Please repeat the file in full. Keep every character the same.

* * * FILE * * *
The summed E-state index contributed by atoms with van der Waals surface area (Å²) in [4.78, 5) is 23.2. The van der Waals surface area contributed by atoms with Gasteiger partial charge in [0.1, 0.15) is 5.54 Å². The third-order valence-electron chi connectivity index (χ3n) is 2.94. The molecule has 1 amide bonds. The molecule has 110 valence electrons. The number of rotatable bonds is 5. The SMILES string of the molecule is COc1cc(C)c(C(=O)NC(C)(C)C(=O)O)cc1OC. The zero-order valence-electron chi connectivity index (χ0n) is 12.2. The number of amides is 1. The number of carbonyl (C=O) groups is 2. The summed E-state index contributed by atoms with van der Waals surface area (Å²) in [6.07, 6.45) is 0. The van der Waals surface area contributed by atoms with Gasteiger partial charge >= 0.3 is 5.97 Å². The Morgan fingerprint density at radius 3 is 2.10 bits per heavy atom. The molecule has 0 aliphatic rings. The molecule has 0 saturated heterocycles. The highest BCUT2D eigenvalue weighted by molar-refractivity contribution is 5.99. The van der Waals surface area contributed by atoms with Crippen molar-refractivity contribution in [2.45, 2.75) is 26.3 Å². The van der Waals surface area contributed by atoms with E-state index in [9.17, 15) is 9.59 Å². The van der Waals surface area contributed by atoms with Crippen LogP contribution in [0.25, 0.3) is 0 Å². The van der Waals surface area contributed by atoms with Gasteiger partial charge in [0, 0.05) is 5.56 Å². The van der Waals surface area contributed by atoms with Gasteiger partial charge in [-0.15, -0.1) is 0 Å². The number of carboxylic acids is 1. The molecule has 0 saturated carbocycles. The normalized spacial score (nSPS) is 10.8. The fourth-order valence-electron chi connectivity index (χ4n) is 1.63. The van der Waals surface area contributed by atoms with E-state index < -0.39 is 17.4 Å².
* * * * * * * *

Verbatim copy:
The summed E-state index contributed by atoms with van der Waals surface area (Å²) in [4.78, 5) is 23.2. The van der Waals surface area contributed by atoms with Gasteiger partial charge in [0.1, 0.15) is 5.54 Å². The third-order valence-electron chi connectivity index (χ3n) is 2.94. The molecule has 1 amide bonds. The molecule has 110 valence electrons. The number of rotatable bonds is 5. The SMILES string of the molecule is COc1cc(C)c(C(=O)NC(C)(C)C(=O)O)cc1OC. The zero-order valence-electron chi connectivity index (χ0n) is 12.2. The number of amides is 1. The number of carbonyl (C=O) groups is 2. The summed E-state index contributed by atoms with van der Waals surface area (Å²) in [6.07, 6.45) is 0. The van der Waals surface area contributed by atoms with Gasteiger partial charge >= 0.3 is 5.97 Å². The Morgan fingerprint density at radius 3 is 2.10 bits per heavy atom. The molecule has 0 aliphatic rings. The molecule has 0 saturated heterocycles. The highest BCUT2D eigenvalue weighted by molar-refractivity contribution is 5.99. The van der Waals surface area contributed by atoms with Crippen molar-refractivity contribution in [2.45, 2.75) is 26.3 Å². The van der Waals surface area contributed by atoms with E-state index in [9.17, 15) is 9.59 Å². The van der Waals surface area contributed by atoms with Crippen LogP contribution in [0.25, 0.3) is 0 Å². The van der Waals surface area contributed by atoms with Gasteiger partial charge in [0, 0.05) is 5.56 Å². The van der Waals surface area contributed by atoms with Gasteiger partial charge in [-0.15, -0.1) is 0 Å². The number of carboxylic acids is 1. The molecule has 0 saturated carbocycles. The normalized spacial score (nSPS) is 10.8. The fourth-order valence-electron chi connectivity index (χ4n) is 1.63. The van der Waals surface area contributed by atoms with E-state index < -0.39 is 17.4 Å².